I'm not sure that will help much... the best Trikes and Quads are designed with the ability to tilt the wheels when turning.

"The wheels wear Schwalbe Big Apple Plus tires and are actually angled inwards to give more stable turns.
They are also covered by fenders and wheel skirts to keep little wandering fingers from getting too close..."
 
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bunchbikes

New Member
I agree that Trikes are not a lot of fun to ride... they claim to have adjusted the front wheel angles assist in cornering. ;)
I'm not sure that will help much... the best Trikes and Quads are designed with the ability to tilt the wheels when turning.

It definitely helps.

You still have to slow way down for the turns, and won't be taking them at speed like you could on a bike, or on a tilting trike/quad.


The tradeoff, is that it's easy to load up, get going from a stop, with kids in tow. Works great for the right use case... it's a neighborhood cruiser, not a race bike!
 

JRA

Well-Known Member
"or on a tilting trike"

So why not just get a tilting trike? Especially due to the reasons stated above.....


I'm a big fan of the concept of cargo bikes and always glad to see any press about them and their development and acceptance into the traffic fabric. .

This is a project that never actually go anywhere but I know the guy working on the bike and he got one as severance pay.


It does explain the problem with getting trikes to handle as well as possible using science and was proven via prototyping. The Yamaha moto trikes are a good example of how it can work on an even larger scale with much higher speed potential.

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FlatSix911

Well-Known Member
"or on a tilting trike"

So why not just get a tilting trike? Especially due to the reasons stated above.....


I'm a big fan of the concept of cargo bikes and always glad to see any press about them and their development and acceptance into the traffic fabric. .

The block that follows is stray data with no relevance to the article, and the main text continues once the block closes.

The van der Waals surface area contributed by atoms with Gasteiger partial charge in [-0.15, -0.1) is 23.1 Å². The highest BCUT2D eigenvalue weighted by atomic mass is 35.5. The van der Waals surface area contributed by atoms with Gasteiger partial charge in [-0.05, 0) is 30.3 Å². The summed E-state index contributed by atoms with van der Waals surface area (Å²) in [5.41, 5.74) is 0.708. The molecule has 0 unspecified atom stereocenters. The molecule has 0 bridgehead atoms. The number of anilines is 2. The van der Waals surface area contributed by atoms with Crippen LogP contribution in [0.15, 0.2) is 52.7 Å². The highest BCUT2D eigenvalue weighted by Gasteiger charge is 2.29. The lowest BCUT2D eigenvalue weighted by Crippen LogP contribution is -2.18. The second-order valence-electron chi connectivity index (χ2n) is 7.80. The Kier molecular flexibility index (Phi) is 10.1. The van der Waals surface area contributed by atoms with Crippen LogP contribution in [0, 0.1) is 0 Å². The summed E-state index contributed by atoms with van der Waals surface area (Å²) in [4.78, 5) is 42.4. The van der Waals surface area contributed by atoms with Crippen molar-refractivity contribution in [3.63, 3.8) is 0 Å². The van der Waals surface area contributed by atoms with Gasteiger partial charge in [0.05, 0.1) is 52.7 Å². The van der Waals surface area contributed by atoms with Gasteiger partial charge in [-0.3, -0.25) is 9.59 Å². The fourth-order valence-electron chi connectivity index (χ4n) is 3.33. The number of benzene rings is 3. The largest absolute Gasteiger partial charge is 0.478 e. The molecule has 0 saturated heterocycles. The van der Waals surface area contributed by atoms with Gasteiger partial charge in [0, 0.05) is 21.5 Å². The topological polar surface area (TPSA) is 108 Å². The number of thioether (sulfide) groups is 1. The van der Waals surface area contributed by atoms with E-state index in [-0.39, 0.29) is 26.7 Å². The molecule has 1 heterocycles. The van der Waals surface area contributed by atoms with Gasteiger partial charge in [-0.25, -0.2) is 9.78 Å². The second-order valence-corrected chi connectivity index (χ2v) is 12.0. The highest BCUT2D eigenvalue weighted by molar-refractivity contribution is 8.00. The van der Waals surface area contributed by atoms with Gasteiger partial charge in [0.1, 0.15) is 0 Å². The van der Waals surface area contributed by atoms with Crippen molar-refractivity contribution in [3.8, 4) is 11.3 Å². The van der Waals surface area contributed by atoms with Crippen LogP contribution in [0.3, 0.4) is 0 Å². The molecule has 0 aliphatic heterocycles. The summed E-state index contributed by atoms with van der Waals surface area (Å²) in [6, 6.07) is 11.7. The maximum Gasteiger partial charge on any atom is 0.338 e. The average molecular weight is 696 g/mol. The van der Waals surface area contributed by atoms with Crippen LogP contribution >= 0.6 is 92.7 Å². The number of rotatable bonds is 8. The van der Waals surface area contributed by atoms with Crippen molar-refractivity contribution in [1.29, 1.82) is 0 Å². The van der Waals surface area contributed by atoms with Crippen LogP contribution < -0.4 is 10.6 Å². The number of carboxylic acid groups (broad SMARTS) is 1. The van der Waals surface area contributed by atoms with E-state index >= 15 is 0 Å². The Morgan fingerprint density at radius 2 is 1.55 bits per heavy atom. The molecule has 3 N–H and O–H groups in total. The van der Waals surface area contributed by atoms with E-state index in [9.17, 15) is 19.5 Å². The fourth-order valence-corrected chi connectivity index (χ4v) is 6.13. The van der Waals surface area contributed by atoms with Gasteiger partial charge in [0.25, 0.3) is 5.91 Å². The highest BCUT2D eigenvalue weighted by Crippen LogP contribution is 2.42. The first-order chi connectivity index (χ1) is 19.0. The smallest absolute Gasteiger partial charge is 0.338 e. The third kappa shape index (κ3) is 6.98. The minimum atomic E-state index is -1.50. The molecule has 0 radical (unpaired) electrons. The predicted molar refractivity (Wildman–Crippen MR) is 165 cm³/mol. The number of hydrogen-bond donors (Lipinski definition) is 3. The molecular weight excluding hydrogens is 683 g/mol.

This is a project that never actually go anywhere but I know the guy working on the bike and he got one as severance pay.


It does explain the problem with getting trikes to handle as well as possible using science and was proven via prototyping. The Yamaha moto trikes are a good example of how it can work on an even larger scale with much higher speed potential.

View attachment 72792
Very cool Yamaha Trike design... thanks for sharing!

Yamaha Leaning-Trike Design Revealed (msn.com)
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bunchbikes

New Member
"or on a tilting trike"

So why not just get a tilting trike? Especially due to the reasons stated above.....


I'm a big fan of the concept of cargo bikes and always glad to see any press about them and their development and acceptance into the traffic fabric. .

This is a project that never actually go anywhere but I know the guy working on the bike and he got one as severance pay.


It does explain the problem with getting trikes to handle as well as possible using science and was proven via prototyping. The Yamaha moto trikes are a good example of how it can work on an even larger scale with much higher speed potential.

View attachment 72792


I personally really enjoy riding the tilting trikes, like the Babboe you shared.

From customers I've talked to who have had the opportunity to try both, they have a polarizing reaction to the tilting feeling. Some hate it, and like the stability of it not tilting at all, and find they prefer the fixed trike despite the handling disadvantages (which is why they ended up a customer of ours). Others really like it. For now, we are going to stick in our niche, but we have a lot of ideas for the future.


Thanks for sharing the Onya Cycles vid. I wasn't familiar with their bike, it's a bummer they aren't around.